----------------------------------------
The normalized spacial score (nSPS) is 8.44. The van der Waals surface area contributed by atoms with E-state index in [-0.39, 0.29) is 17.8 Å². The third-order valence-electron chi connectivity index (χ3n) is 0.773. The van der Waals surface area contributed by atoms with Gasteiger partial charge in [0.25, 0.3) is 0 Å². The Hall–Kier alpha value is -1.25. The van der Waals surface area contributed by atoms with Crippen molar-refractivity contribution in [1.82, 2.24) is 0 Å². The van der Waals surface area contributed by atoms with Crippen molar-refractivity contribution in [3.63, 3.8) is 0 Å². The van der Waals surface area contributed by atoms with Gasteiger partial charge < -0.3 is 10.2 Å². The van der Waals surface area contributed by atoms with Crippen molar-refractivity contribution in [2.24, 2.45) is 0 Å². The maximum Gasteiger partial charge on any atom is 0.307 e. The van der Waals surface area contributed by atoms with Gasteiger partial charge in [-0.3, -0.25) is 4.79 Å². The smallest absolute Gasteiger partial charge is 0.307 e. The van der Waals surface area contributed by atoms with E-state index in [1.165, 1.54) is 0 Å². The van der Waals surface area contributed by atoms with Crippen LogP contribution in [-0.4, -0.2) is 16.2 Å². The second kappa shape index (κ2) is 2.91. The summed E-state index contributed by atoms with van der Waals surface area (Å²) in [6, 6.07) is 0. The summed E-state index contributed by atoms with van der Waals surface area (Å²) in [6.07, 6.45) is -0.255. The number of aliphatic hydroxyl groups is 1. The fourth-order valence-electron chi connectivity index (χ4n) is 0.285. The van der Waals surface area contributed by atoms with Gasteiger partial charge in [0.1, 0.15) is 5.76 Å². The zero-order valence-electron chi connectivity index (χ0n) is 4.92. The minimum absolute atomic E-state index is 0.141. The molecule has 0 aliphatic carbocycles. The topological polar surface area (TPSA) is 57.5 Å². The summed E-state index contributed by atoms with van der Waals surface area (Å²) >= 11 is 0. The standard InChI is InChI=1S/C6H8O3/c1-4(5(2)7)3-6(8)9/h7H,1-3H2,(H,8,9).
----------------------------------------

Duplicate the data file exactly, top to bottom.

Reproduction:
The normalized spacial score (nSPS) is 8.44. The van der Waals surface area contributed by atoms with E-state index in [-0.39, 0.29) is 17.8 Å². The third-order valence-electron chi connectivity index (χ3n) is 0.773. The van der Waals surface area contributed by atoms with Gasteiger partial charge in [0.25, 0.3) is 0 Å². The Hall–Kier alpha value is -1.25. The van der Waals surface area contributed by atoms with Crippen molar-refractivity contribution in [1.82, 2.24) is 0 Å². The van der Waals surface area contributed by atoms with Crippen molar-refractivity contribution in [3.63, 3.8) is 0 Å². The van der Waals surface area contributed by atoms with Gasteiger partial charge < -0.3 is 10.2 Å². The van der Waals surface area contributed by atoms with Crippen molar-refractivity contribution in [2.24, 2.45) is 0 Å². The maximum Gasteiger partial charge on any atom is 0.307 e. The van der Waals surface area contributed by atoms with Gasteiger partial charge in [-0.3, -0.25) is 4.79 Å². The smallest absolute Gasteiger partial charge is 0.307 e. The van der Waals surface area contributed by atoms with E-state index in [1.165, 1.54) is 0 Å². The van der Waals surface area contributed by atoms with Crippen LogP contribution in [-0.4, -0.2) is 16.2 Å². The second kappa shape index (κ2) is 2.91. The summed E-state index contributed by atoms with van der Waals surface area (Å²) in [6, 6.07) is 0. The summed E-state index contributed by atoms with van der Waals surface area (Å²) in [6.07, 6.45) is -0.255. The number of aliphatic hydroxyl groups is 1. The fourth-order valence-electron chi connectivity index (χ4n) is 0.285. The van der Waals surface area contributed by atoms with Gasteiger partial charge in [0.1, 0.15) is 5.76 Å². The zero-order valence-electron chi connectivity index (χ0n) is 4.92. The minimum absolute atomic E-state index is 0.141. The molecule has 0 aliphatic carbocycles. The topological polar surface area (TPSA) is 57.5 Å². The summed E-state index contributed by atoms with van der Waals surface area (Å²) >= 11 is 0. The standard InChI is InChI=1S/C6H8O3/c1-4(5(2)7)3-6(8)9/h7H,1-3H2,(H,8,9).